Organic? Free range? Fair trade? Forget it! During a financial crisis, people are far more concerned about where their next meal is coming from rather than whether it was hand-picked by monks in the Guatemalan wilderness.
Eating well is gradually becoming associated with the elite. Even the word “organic” is now more likely to conjure up yummy mummies than people who toil at weekends on their allotments.
“Food has become an incredible powerful fashion,” says Slow Food champion and olive oil expert Johnny Madge. “People watch programmes about it on TV, they read books about it, they blog about it and meet up in some car park in the middle of nowhere just to taste a special kind of salami.”
As good quality food threatens to become the new Prada, the work of Slow Food – which aims to take the snobbery out of the food industry – is attracting ever more followers.
“Slow Food is a clever name, but it’s also very misleading,” says Johnny. “People sometimes say to me: ‘Ah! You’re part of the slow-cooking movement.’ But, no, it has nothing to do with it.”
Founded in 1986 by Italian food activist Carlo Petrini, Slow Food began as a reaction to the opening of a McDonalds fast food outlet in Piazza di Spagna in central Rome. “People were ignoring the fact that we already have fantastic food in Rome, like ‘pizza a taglio’ (pizza slices) which are quick but healthy,” says Johnny.
You’d be equally mistaken, however, to assume that Slow Food is simply the opposite of fast food. Due to the confusion generated by its name, Slow Food adopted the slogan: ‘Buono, Pulito, Giusto’ (Good, Clean, Fair).
‘Giusto’ (fair), is a particularly important part of the Slow Food campaign, not just in terms of treating producers fairly – especially small-scale independent producers – but also of being fair towards the customer who purchases the food.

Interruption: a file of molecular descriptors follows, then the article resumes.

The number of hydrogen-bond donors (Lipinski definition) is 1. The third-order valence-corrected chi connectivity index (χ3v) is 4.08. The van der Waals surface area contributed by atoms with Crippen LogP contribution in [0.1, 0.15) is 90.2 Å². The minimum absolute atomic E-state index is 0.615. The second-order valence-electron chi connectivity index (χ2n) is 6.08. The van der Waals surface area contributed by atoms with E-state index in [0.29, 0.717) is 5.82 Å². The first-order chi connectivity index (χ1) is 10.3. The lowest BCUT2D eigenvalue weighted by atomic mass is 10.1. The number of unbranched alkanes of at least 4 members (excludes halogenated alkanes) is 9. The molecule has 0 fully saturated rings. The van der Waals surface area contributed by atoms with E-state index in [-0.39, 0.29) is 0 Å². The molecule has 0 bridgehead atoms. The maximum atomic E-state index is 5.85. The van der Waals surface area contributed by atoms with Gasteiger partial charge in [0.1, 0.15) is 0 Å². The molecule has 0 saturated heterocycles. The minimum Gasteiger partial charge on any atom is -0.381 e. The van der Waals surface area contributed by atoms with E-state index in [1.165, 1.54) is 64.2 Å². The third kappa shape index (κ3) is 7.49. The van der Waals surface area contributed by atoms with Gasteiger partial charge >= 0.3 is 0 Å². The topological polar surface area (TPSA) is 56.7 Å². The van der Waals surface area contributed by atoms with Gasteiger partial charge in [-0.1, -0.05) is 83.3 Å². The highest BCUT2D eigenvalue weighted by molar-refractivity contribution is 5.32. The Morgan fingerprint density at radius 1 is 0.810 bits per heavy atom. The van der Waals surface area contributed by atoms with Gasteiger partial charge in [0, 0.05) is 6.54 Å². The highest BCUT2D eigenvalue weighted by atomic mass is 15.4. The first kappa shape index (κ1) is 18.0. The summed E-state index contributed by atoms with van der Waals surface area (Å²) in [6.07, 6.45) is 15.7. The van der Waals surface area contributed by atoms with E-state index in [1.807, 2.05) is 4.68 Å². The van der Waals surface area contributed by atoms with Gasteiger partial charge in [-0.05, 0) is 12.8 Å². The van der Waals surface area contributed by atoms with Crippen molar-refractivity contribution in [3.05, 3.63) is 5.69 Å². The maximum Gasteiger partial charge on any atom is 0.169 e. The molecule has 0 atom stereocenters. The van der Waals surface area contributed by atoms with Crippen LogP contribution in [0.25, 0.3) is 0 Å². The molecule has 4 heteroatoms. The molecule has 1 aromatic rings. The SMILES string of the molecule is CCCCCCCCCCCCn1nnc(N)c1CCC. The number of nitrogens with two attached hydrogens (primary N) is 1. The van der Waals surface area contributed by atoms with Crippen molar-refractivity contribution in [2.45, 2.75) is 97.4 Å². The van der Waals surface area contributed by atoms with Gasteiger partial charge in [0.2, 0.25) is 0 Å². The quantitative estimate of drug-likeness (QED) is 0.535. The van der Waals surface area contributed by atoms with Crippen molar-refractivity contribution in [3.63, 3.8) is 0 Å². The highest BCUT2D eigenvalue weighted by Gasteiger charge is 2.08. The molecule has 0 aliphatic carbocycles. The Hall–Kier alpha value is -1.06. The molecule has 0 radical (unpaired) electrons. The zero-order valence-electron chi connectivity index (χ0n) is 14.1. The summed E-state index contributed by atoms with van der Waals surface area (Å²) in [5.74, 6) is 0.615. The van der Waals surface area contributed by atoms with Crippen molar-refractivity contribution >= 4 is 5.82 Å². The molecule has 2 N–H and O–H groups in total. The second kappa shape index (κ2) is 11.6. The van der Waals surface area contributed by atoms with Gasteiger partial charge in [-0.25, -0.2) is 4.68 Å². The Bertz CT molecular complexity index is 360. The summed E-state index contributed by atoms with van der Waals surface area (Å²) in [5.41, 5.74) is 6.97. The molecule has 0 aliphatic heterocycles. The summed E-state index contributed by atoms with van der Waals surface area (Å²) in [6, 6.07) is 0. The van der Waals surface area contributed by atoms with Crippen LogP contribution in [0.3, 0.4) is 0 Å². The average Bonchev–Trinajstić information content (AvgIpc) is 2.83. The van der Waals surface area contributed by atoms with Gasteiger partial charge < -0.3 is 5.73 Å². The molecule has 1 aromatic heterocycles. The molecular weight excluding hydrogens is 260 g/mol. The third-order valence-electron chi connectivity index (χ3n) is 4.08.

Although Slow Food strives to be as ‘Pulito’ (clean) as possible, notes Johnny, “They are not Taliban about it.”
“Lots of things in Slow Food guides about wine, food and beer are not necessarily organic,” he adds.
Most of all, food must be ‘Buono’ (good). This does not simply mean that it has to taste good. You also have to enjoy the experience of eating it.
The simple business of sitting round a table and enjoying people’s company is a crucial part of the Slow Food philosophy. It’s no coincidence that a Slow Food local group is called a “convivium” – which, as well as being Latin for “banquet” or “feast”, also has connotations of togetherness.
Johnny, 52, who organises olive oil and wine tours in Lazio, where he also owns his own olive oil farm and wine bar, is the only Englishman on the Slow Food olive oil tasting panel for the central Italian region of Lazio. He strongly believes that mealtimes must be a dynamic group experience. At his wine bar, ‘GECKO 107′ in Casparia, about an hour North of Rome, he holds regular ‘Wine, Singing and Oil’ sessions, where his guests are serenaded as they sample the region’s finest oils and wines.
Johnny, who’s also a professional sculptor, first got involved in Slow Food back in 1996 while taking part in a sculpture symposium in the town of Aswan in Egypt. Although most of the sculptors used machines in their work, Johnny insisted on working by hand with a hammer and chisel – “because in the world of art, if you take the time to contemplate and consider what you are doing, sometimes that can be a good thing.”
This led him to coin the term ‘Slow Sculpture’. His passion for good olive oil logically inspired him to join the Slow Food movement.
However, Johnny is concerned about the way Slow Food is evolving - in particular, he claims the leadership is non-democratic and he is critical of the way he believes it ‘sells out’ by allowing big brands such as Barilla and Lavazza to join.
“It’s strange that this movement which comes from a democratic Left background doesn’t seem to have a lot of space for real democracy and dissent,” he says.
Despite professing an aversion to food snobbery, Slow Food has often been criticised for its expensive events, which are chiefly attended by the well-off middle and upper-middle classes.
“I was once invited by Slow Food to do an olive-oil tasting at the Fromagerie in London, and the event cost 50 quid per head,” adds Johnny. “Some people refused to attend.”
Still, while the organisation itself may have some problems, its message is loud and clear. And, according to Johnny, the Slow lifestyle need not be restricted by lack of cash.
“I have a friend who is on the dole, and he only eats organic food. He may eat less meat but it proves that it can be done,” he says.
‘Master of Food’ is an example of a low-priced course organised by Slow Food that aims to refine our interest in food and help us identity good quality and ethically fair products. Slow Food also produce an annual guide to good – and mostly inexpensive – Italian restaurants called the Osterie d’Italia.
“Slow Food doesn’t have to be elitist,” says Johnny. “You just need to get yourself organised.”
the Experience Network